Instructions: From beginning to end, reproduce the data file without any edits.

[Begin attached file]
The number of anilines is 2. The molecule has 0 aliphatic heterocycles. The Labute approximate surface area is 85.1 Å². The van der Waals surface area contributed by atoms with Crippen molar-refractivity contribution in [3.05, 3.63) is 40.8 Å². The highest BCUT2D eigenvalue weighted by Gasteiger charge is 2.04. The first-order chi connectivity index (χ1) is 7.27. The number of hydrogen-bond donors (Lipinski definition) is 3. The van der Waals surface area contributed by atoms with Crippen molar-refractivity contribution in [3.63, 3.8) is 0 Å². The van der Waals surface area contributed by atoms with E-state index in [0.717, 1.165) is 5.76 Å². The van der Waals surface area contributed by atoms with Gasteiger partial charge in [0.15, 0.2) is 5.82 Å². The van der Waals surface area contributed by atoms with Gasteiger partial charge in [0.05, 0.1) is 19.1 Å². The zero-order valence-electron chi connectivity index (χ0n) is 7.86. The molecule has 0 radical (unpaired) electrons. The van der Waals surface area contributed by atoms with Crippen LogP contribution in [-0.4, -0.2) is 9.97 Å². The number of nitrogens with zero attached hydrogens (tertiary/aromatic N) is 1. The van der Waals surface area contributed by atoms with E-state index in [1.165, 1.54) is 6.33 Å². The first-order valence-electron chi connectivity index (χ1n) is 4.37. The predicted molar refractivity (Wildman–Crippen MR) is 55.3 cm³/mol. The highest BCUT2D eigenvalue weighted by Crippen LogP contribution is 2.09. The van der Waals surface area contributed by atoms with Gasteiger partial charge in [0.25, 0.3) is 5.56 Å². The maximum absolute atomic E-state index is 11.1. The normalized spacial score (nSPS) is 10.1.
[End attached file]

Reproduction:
The number of anilines is 2. The molecule has 0 aliphatic heterocycles. The Labute approximate surface area is 85.1 Å². The van der Waals surface area contributed by atoms with Crippen molar-refractivity contribution in [3.05, 3.63) is 40.8 Å². The highest BCUT2D eigenvalue weighted by Gasteiger charge is 2.04. The first-order chi connectivity index (χ1) is 7.27. The number of hydrogen-bond donors (Lipinski definition) is 3. The van der Waals surface area contributed by atoms with Crippen molar-refractivity contribution in [3.63, 3.8) is 0 Å². The van der Waals surface area contributed by atoms with E-state index in [0.717, 1.165) is 5.76 Å². The van der Waals surface area contributed by atoms with Gasteiger partial charge in [0.15, 0.2) is 5.82 Å². The van der Waals surface area contributed by atoms with Gasteiger partial charge in [0.05, 0.1) is 19.1 Å². The zero-order valence-electron chi connectivity index (χ0n) is 7.86. The molecule has 0 radical (unpaired) electrons. The van der Waals surface area contributed by atoms with Crippen LogP contribution in [-0.4, -0.2) is 9.97 Å². The number of nitrogens with zero attached hydrogens (tertiary/aromatic N) is 1. The van der Waals surface area contributed by atoms with E-state index in [1.165, 1.54) is 6.33 Å². The first-order valence-electron chi connectivity index (χ1n) is 4.37. The predicted molar refractivity (Wildman–Crippen MR) is 55.3 cm³/mol. The highest BCUT2D eigenvalue weighted by Crippen LogP contribution is 2.09. The van der Waals surface area contributed by atoms with Gasteiger partial charge in [0.25, 0.3) is 5.56 Å². The maximum absolute atomic E-state index is 11.1. The normalized spacial score (nSPS) is 10.1.